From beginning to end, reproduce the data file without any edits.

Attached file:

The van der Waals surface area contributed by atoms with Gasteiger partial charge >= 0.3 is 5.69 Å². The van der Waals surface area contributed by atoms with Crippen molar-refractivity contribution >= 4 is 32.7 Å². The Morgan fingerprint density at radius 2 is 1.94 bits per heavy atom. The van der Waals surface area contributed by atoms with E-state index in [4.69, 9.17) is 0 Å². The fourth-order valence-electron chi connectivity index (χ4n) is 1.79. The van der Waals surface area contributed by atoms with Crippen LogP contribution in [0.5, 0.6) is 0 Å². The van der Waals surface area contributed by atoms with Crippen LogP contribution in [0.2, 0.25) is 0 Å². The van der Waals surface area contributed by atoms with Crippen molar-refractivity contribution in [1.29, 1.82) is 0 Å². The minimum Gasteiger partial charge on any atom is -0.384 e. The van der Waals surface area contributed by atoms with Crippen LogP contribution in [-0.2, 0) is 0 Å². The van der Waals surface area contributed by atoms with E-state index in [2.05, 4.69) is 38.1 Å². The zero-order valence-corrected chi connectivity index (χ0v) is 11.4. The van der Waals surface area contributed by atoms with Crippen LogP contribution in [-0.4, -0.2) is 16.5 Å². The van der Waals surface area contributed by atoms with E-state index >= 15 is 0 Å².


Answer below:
The van der Waals surface area contributed by atoms with Gasteiger partial charge >= 0.3 is 5.69 Å². The van der Waals surface area contributed by atoms with Crippen molar-refractivity contribution >= 4 is 32.7 Å². The Morgan fingerprint density at radius 2 is 1.94 bits per heavy atom. The van der Waals surface area contributed by atoms with E-state index in [4.69, 9.17) is 0 Å². The fourth-order valence-electron chi connectivity index (χ4n) is 1.79. The van der Waals surface area contributed by atoms with Crippen LogP contribution in [0.5, 0.6) is 0 Å². The van der Waals surface area contributed by atoms with Crippen LogP contribution in [0.2, 0.25) is 0 Å². The van der Waals surface area contributed by atoms with Crippen molar-refractivity contribution in [1.29, 1.82) is 0 Å². The minimum Gasteiger partial charge on any atom is -0.384 e. The van der Waals surface area contributed by atoms with Crippen LogP contribution in [-0.2, 0) is 0 Å². The van der Waals surface area contributed by atoms with E-state index in [2.05, 4.69) is 38.1 Å². The zero-order valence-corrected chi connectivity index (χ0v) is 11.4. The van der Waals surface area contributed by atoms with Crippen LogP contribution in [-0.4, -0.2) is 16.5 Å². The van der Waals surface area contributed by atoms with E-state index >= 15 is 0 Å².